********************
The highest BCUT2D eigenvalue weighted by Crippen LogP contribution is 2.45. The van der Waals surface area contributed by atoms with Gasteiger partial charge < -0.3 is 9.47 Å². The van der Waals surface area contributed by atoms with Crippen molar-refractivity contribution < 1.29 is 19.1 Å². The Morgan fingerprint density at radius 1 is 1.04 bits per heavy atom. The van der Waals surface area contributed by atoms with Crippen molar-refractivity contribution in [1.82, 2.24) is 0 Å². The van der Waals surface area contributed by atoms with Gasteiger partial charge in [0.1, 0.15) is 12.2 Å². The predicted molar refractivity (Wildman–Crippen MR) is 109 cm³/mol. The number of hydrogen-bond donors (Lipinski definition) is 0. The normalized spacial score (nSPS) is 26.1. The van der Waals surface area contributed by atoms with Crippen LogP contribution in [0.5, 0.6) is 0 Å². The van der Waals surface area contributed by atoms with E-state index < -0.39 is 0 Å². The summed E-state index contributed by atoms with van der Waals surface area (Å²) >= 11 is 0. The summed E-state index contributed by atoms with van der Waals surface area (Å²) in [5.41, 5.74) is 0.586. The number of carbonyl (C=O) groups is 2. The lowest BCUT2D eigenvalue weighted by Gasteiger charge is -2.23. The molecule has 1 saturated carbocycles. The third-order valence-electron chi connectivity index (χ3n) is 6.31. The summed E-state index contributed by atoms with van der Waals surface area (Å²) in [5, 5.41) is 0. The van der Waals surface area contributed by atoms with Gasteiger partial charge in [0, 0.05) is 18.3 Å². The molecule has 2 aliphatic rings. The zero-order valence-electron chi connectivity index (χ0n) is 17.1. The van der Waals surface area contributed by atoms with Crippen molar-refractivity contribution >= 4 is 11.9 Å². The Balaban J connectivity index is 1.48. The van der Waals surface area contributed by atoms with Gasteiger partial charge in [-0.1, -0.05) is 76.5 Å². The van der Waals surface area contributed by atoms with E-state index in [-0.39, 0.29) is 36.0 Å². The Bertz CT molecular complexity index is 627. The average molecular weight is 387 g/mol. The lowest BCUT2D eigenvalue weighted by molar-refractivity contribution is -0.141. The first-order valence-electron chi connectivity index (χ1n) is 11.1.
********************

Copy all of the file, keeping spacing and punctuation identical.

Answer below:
The highest BCUT2D eigenvalue weighted by Crippen LogP contribution is 2.45. The van der Waals surface area contributed by atoms with Gasteiger partial charge < -0.3 is 9.47 Å². The van der Waals surface area contributed by atoms with Crippen molar-refractivity contribution < 1.29 is 19.1 Å². The Morgan fingerprint density at radius 1 is 1.04 bits per heavy atom. The van der Waals surface area contributed by atoms with Crippen molar-refractivity contribution in [1.82, 2.24) is 0 Å². The van der Waals surface area contributed by atoms with Gasteiger partial charge in [0.1, 0.15) is 12.2 Å². The predicted molar refractivity (Wildman–Crippen MR) is 109 cm³/mol. The number of hydrogen-bond donors (Lipinski definition) is 0. The normalized spacial score (nSPS) is 26.1. The van der Waals surface area contributed by atoms with Crippen LogP contribution in [0.5, 0.6) is 0 Å². The van der Waals surface area contributed by atoms with E-state index < -0.39 is 0 Å². The summed E-state index contributed by atoms with van der Waals surface area (Å²) >= 11 is 0. The summed E-state index contributed by atoms with van der Waals surface area (Å²) in [5.41, 5.74) is 0.586. The number of carbonyl (C=O) groups is 2. The lowest BCUT2D eigenvalue weighted by Gasteiger charge is -2.23. The molecule has 1 saturated carbocycles. The third-order valence-electron chi connectivity index (χ3n) is 6.31. The summed E-state index contributed by atoms with van der Waals surface area (Å²) in [5, 5.41) is 0. The van der Waals surface area contributed by atoms with Gasteiger partial charge in [0, 0.05) is 18.3 Å². The molecule has 2 aliphatic rings. The zero-order valence-electron chi connectivity index (χ0n) is 17.1. The van der Waals surface area contributed by atoms with Crippen molar-refractivity contribution >= 4 is 11.9 Å². The Balaban J connectivity index is 1.48. The van der Waals surface area contributed by atoms with Gasteiger partial charge in [-0.1, -0.05) is 76.5 Å². The van der Waals surface area contributed by atoms with E-state index in [-0.39, 0.29) is 36.0 Å². The Bertz CT molecular complexity index is 627. The average molecular weight is 387 g/mol. The lowest BCUT2D eigenvalue weighted by molar-refractivity contribution is -0.141. The first-order valence-electron chi connectivity index (χ1n) is 11.1.